And I actually found the poor fellow struggling with "Jack is a good boy," "Tom is a bad boy," and other brilliant specimens of rhetoric, such as are to be met with in the early stages of learning the English language. He read me a short paragraph, slowly and jerkingly, but without a mistake, and could spell a few words of two letters.

I asked who had taught him. "No one, ma'—me learn meself—me want to learn."

The answer affected me strangely, and humbled me. I felt convicted of such exceeding selfishness—such neglect of those around me—so ashamed of my want of sympathy with this poor negro, whose perseverance and striving after higher things placed him at once on a level with all men who are toiling with him honestly along the highway of knowledge in pursuit of truth. Sam, with his "child book," demanded more of my respect than I can yield to any man, however highly placed in the world, who lets the God-given soil of the mind lie untilled, and knows not that "divine discontent" which stirs the soul to work out its own perfectness, and to strive always onward and upward to the feet of its Divine Creator. In little as in much, the struggle is ever a noble one, and to see it in a neighbour whom you have hitherto looked-upon as an inferior, teaches a rare lesson of universal sympathy and toleration.

In all humility I now took Sam, who had already been my teacher, to be my pupil, and, I would venture to hope, it resulted in our mutual gain and satisfaction. It was uphill work at first, and I found much difficulty in conveying to my pupil any notion of sound.

Sam's idea was that c-a-t might just as well spell "dog" as "cat." His ear could detect no difference, but his eye was more discriminating, and his memory excellent. Moreover, it was a foreign tongue to him, and very often the words, when uttered, conveyed no idea to his mind.

One day I asked him what "word" meant? "Me not know," was the answer. Then I pointed to "sheep," and said, "There, that's a word," and after that Sam always would insist on calling "sheep" "word," or vice versâ. This was partly my fault, but as I improved, Sam improved, and we soon got on rapidly, notwithstanding that some time was necessarily lost by Sam's constant query, "That right, ma'?" and his contortions and exclamations of delight with himself when he found the guess a happy one.

How full the days grew at Mars Bay! Amateur cooking after breakfast, followed by Sam's lesson for an hour; then my own lesson, for David was giving me his help towards learning something of geology. After this there was needlework, ironing, or some needful "tidying" to be done, before our invariable 2 o'clock luncheon of lime juice and biscuits.

In the drowsy afternoons I would read aloud for an hour or two, something lively and interesting—this was our daily bon-bon, and it daily grew sweeter.

Besides this, I had a good deal of copying to do. All the observations had to be written out in duplicate for transmission to the Royal Astronomical Society by the next mail, and it was necessary for me to do part every day so as to keep abreast with the night work. Then the evening walk on the beach, letter and journal writing, my own reading, and occasional visitors filled the short days to overflowing, and very happily. Had it not been that we needed the morning hours to make up the sleep lost in star-gazing, I think we should not have let slip unused the two most charming hours in a tropical day—from 6 to 8 a.m.; but as the summer advanced, an increase of flies and the intense light in the. tents made a noontide siesta no luxury, and we were wont to be sad sluggards in the morning.

Since the departure of the Cygnet late in August, no ship brought fresh faces to cheer us until the arrival of the Boxer, which came into harbour towards the end of October. Then for some weeks we were enlivened, even at Mars Bay, by occasional visits from her officers, whose pleasant society was a delightful variation in our life.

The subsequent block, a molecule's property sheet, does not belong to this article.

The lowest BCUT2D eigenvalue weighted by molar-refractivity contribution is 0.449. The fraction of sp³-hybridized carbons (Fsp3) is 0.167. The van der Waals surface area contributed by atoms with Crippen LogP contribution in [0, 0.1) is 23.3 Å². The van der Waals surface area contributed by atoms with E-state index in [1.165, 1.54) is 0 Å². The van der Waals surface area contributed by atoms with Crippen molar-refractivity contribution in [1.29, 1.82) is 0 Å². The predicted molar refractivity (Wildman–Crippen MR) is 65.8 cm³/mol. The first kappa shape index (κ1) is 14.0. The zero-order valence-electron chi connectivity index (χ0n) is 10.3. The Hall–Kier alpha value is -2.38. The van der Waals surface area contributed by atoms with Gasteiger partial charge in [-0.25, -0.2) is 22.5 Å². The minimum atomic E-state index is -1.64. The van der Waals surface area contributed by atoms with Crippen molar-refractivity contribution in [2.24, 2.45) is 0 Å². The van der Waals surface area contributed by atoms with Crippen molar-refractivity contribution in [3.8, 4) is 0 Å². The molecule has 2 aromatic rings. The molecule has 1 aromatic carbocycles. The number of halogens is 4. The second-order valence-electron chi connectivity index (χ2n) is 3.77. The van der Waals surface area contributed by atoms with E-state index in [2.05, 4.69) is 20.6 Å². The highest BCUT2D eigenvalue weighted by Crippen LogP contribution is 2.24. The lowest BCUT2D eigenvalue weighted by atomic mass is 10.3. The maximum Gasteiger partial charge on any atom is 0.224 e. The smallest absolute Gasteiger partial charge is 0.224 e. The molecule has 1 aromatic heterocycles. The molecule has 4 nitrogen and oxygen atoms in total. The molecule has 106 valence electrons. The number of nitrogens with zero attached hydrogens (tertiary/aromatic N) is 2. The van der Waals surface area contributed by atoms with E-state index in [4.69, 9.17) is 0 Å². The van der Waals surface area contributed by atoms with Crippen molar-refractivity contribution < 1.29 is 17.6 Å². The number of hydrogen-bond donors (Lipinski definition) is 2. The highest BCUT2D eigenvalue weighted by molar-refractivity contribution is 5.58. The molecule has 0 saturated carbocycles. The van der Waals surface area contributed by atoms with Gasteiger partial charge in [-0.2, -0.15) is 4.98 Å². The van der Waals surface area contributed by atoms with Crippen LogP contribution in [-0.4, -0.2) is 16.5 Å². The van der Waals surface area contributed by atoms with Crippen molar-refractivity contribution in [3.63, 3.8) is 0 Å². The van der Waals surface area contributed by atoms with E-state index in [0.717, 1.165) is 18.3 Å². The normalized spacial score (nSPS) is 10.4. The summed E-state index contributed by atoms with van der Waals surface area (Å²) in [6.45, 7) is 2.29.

On one occasion a party of them, with one of our island officers, were unfortunately overtaken by rollers on their way to spend a day with us, and landed at Mars Bay with great difficulty, looking strangely white and woe-begone. Was it fear? Impossible! Was it sea-sickness? I dare not say. The doctor confessed to it, to be sure, but with the others it was biliousness—the sun—anything—everything—except sea-sickness. A few hours however on terra firma and the alarming symptoms disappeared; but the rollers continued throughout the day, and our guests were persuaded to return to Garrison by land.

The little bay was in a whirl of unrest, and when the coxswain, who had brought the party ashore in the dingey, was sculling out again to the boat, he had a narrow escape with his life, poor fellow. At least so it seemed to me, although the sailors were less excited by an event of such common occurrence on this surf-beaten shore.

During the income of the rollers, there occur short periods of comparative calm, at intervals of ten minutes or more, which must be taken advantage of skilfully, to escape to the smooth water beyond. But our coxswain, less experienced in "roller-work" than the Kroo boys, was impatient and pushed off a little too soon. The consequence was that a great wave, rearing its curling crest to sea-ward of him, and breaking before it reached the shore, poured itself into the dingey, which was upset in the twinkling of an eye, and the coxswain was washed into the bay.

Graydon, who was standing on the beach, rushed to his rescue, and then for a few moments both disappeared. I became breathless, and thought of sharks with a chilly dread. But it was only the capsized dingey that had got in their way; and presently the men scrambled ashore, none the worse for their adventure, except that Graydon had a pretty severe cut on the shoulder, where the dingey had struck him.

The Boxer had come to us viâ St. Helena, from the Niger Expedition, for provisions and repairs, and to recruit her fever-stricken crew. A short time before, she had been employed in the blockade of Dahomey, while the king was preparing his indemnity of palm-oil for offended England; consequently her sailors knew too much of surf and rollers. During the palm-oil season, 1 am told that the average loss from these causes, on the coast of Dahomey, is a native a day, despite their ingenious surf-boats and the rare skill of their brave crews. How many of our luxuries are truly "lives o' men!"


Chapter XVIII